Image: Inveraray Castle, the seat of the Argylls
From Mapping the Practice and Profession of Sculpture in Britain and Ireland 1851-1951:
“Born in Vienna, Austria, he was the son of Josef Daniel Böhm (1794–1865), court medallist, engraver, and director of the imperial mint at Vienna. Joseph (the younger) studied at Leigh’s art academy (later Heatherley’s) in London between 1848 and 1851, he then returned to Vienna, where he studied medal design and modelling at the Akademie der Bildenden Künste and then visited Italy and worked in Paris (1859-62).
On his marriage in 1862, Joseph settled in London using his European experience to establish a distinctive style. Portraiture was a central element of his practice and his sitters included William Makepeace Thackeray, James Whistler, John Ruskin, Thomas Huxley, Herbert Spencer, and Franz Liszt. Boehm also made some fifty-seven church monuments, including those in Westminster Abbey to Benjamin Disraeli (1881–3) and Arthur Stanley (1882–4).
In 1869 Boehm’s work attracted the attention of Queen Victoria which led to an association that lasted until his death in 1890. He received over forty royal commissions and gave lessons to Princess Louise, Queen Victoria’s daughter. In 1880 he was appointed sculptor-in-ordinary to the queen and in 1889 was created a baronet. Among the works commissioned by the Queen were the effigies of her father, the duke of Kent (1872–4), and her daughter Princess Alice (1878–80), both in the Royal Mausoleum, Frogmore, Windsor.
Boehm also produced some fifty-seven public statues and monuments of which the most famous is the life-sized statue of Thomas Carlyle, Chelsea Embankment Gardens, London (1882). Other statues include: Field Marshal Sir John Fox Burgoyne (1877, Waterloo Place, London); John Bunyan (1872–4, St Peter’s Green, Bedford) and Sir Francis Drake (1882–3, Tavistock, Devon; 1882–4, The Hoe, Plymouth) and ‘Cupid and the Mermaid’ (1889). One of his most ambitious monuments, to the duke of Wellington (1884–8, Hyde Park Corner, London) was less successful and damaged his reputation.
He was elected a full Royal Academician in 1881. This was close to the date of his election to the academies in Rome and Florence in 1880 and 1881 respectively, and to the Akademie der Bildenden Künste in Vienna in 1890. There are examples of his work are in the Royal Collection; the Tate collection; the National Portrait Gallery and the Victoria and Albert Museum, London; St George’s Chapel, Windsor; and Westminster Abbey and St Paul’s Cathedral, London.”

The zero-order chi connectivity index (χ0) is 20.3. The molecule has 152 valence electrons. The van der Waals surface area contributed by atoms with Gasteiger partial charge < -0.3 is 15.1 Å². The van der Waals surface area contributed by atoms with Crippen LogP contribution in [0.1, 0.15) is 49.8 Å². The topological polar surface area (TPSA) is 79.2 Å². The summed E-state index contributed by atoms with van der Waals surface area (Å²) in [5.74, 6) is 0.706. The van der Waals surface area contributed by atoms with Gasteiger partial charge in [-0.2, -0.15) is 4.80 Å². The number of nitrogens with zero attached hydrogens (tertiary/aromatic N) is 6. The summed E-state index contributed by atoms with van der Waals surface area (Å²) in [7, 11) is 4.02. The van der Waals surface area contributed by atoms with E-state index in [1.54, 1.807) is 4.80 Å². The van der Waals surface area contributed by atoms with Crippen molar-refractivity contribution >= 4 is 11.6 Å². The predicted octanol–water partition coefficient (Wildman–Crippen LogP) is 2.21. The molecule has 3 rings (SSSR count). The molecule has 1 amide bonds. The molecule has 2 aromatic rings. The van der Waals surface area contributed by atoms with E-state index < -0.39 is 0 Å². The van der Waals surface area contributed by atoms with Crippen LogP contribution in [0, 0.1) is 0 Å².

“Boehm’s most famous pupil was the Princess Louise, Duchess of Argyll, daughter of Queen Victoria. She was at his house, at 76 Fulham Road in London, when Boehm died suddenly on 12 December 1890, provoking press speculation about a sexual relationship between the two. According to historian Lucinda Hawksley, the two had a long-lasting love affair.”
Rachel Cooke wrote in her review of The Mystery of Princess Louise: Queen Victoria’s Rebellious Daughter by Lucinda Hawksley (The Observer of 29.12.13):
“…It’s these whispers that make Lucinda Hawksley’s new biography such an intriguing prospect. In old age, Louise was just another of the batty Victorian relatives (copyright: the Duke of Windsor) who rattled around the great royal retirement home that was Kensington Palace. But as a young woman, her life was complicated and modern. Did the teenage Louise have a baby by Walter Stirling, the devoted tutor of her haemophiliac brother, Leopold? Did she enjoy a long love affair with Sir Joseph Boehm, the Queen’s sculptor in ordinary, a romance that only ended when he died as they made love in his London studio shortly before Christmas 1890? And was her husband, the Marquess of Lorne (later 9th Duke of Argyll), whom she married at the insistence of her mother in 1871, a homosexual whose night prowls she tried to prevent by bricking up the windows of her apartment?
Hawksley has answers to all these questions. In essence: yes, yes and yes. But her assertions are based on instinct, contemporary gossip and the matching up of dates, times and places rather than revelatory new documents. The princess’s files at the royal archives remain closed, while at Inveraray Castle, the seat of the Argylls, the family papers are strictly off-limits. Hawksley doesn’t waste precious time on the various ways she was thwarted, but the reader will consider this bizarre. Louise died in 1939; she had no legitimate children; the boy she purportedly gave up for adoption died in 1907. Why shouldn’t the truth come out? It’s not as if she murdered anyone.
What she did murder was the idea of what a princess should be…”